"Life is more complicated than a puzzle."
André operates a photocopier in a convenience store. It is not an exciting job. The paper goes on the plate, the button is pushed, the light sweeps across the page, and the copy comes out. The process is repeated, page after page, time and again, every day a copy of the last. The job does not require much skill or intelligence. A young Brazilian man, smart but not educated, André allows his mind to wander. In a nearly constant Amélie-style narration, he obsesses over the most minute details of everything he encounters: the workings of the photocopier, the half of a Shakespeare sonnet he is able to read on one of the pages he copies, and most importantly the cute girl Silvia who lives in the building across the street that he spies with binoculars every night. Like André, Silvia is a creature of habit with a set routine that she follows every time he watches her. This very much excites him.
His obsession with Silvia evolves into following her discretely to her job at a clothing store, and eventually he works up the courage to go inside and pretend to be a customer. André is kind of charming for a stalker, but has surprisingly little self-confidence. As his excuse to speak to the object of his desire, he claims to want to buy a robe for his mother. The ploy works. Silvia talks to him, and she is even more adorable when she speaks. His heart races. He can barely contain his elation, but there is a problem. André has no money. Operating a photocopier is not a high-paying profession. He can't afford the robe. Silvia will know that he is poor. She will realize that he didn't come for the robe, that he's only trying to flirt with her, and worse that he's been following her, which is fairly creepy. His plan is in shambles. He says that he will come back for the robe.
Desperately, André fixates on ways to get some money for the robe so that he may speak to the love of his life again. Can he get an advance on his salary? No. Does he know anyone he can borrow it from? No. Can he steal it in such a way that wouldn't hurt or inconvenience anyone? No. If only there was a way to make money, literally to make it, out of nothing. If not that, then at least to make more from what little bit of money he can obtain, sort of like multiplying it. But how do you do that? How do you take one thing and make more of it appear? How, indeed?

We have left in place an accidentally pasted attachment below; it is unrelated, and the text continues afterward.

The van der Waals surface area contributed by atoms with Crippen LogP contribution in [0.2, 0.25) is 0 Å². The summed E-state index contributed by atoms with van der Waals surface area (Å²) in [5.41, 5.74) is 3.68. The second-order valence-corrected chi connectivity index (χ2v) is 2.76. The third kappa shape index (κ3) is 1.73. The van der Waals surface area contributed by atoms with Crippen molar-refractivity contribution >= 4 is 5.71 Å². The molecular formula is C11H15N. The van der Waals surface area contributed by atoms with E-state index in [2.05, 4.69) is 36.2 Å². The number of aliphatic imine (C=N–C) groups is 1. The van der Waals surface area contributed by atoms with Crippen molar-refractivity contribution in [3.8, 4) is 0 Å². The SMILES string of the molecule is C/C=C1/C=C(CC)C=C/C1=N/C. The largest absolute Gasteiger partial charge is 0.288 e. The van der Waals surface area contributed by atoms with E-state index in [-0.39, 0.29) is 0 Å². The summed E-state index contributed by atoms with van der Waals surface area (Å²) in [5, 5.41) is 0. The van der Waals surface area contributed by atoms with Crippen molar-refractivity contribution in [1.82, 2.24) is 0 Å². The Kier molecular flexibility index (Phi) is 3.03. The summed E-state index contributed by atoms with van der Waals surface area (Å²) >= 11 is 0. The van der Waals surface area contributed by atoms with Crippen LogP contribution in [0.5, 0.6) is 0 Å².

Writer-director Jorge Furtado's The Man Who Copied begins as a whimsical romantic comedy but grows into something much more complex. As André's small-time counterfeiting scheme runs into unexpected obstacles, such as how to pass the bills without being detected, his plans to be with Silvia also become more elaborate and require newer, more dangerous methods of making money. Part comedy, part serious drama, part thriller (echoes of Rear Window are unmistakable), the film has multi-layered characters and a rich, complicated plot with a hell of a big twist near the end. It is smartly written and directed with flair, including a couple of animated fantasy sequences. The story is laced with keen irony and also explores real concerns of the working poor in modern society. The Man Who Copied is a fascinating, exciting entry from the emerging Brazilian cinema scene.
The DVD from TLA releasing claims to be presented in the film's original 1.85:1 aspect ratio but has actually been slightly opened up to fill a 16:9 screen with no black bars. The framing is acceptable. The anamorphically enhanced picture is sharp and unfiltered, with clear and accurate if unexciting colors. The movie has a very naturalistic, unflashy photographic style. The image is clean and has next to no edge enhancement artifacts. Digital compression quality is adequate, with a few minor grain issues but no serious flaws.
The movie's Portuguese-language soundtrack is available in either Dolby Digital 2.0 or 5.1. Be warned that the disc defaults to the 2.0 track.
The 5.1 mix features a bouncy, aggressive musical score that regularly moves across the rear soundstage and has quite a bit of bass. Fidelity is a tad thin, and the ever-present voiceover narration sounds a little hollow, but this may be a recording issue rather than a DVD transfer artifact. This may not be a demo-worthy reference soundtrack, but it supports the film well.
Optional English subtitles are presented in a yellow font. The translation is pretty good, with no major grammatical errors.
The primary supplement is the 17-minute The Making of "The Man Who Copied" featurette, which appears to be a Brazilian EPK promo with English subtitles. The piece largely spends its time reiterating the plot of the movie, with many spoilers, and should not be watched before the movie under any circumstances. Some technical information about editing, sound mixing, and the digital intermediate stage of post production are also included.
The English-language theatrical trailer sounds like its narration was sounded out phonetically. The disc wraps up with a brief still gallery of shots that are all also on the DVD cover and some unrelated trailers for other releases from TLA.
No ROM supplements have been included.
The Man Who Copied is an unexpectedly great little movie that had next to no distribution in the United States. The DVD has pretty good picture and sound, though not much in the way of supplements. It's worth a look.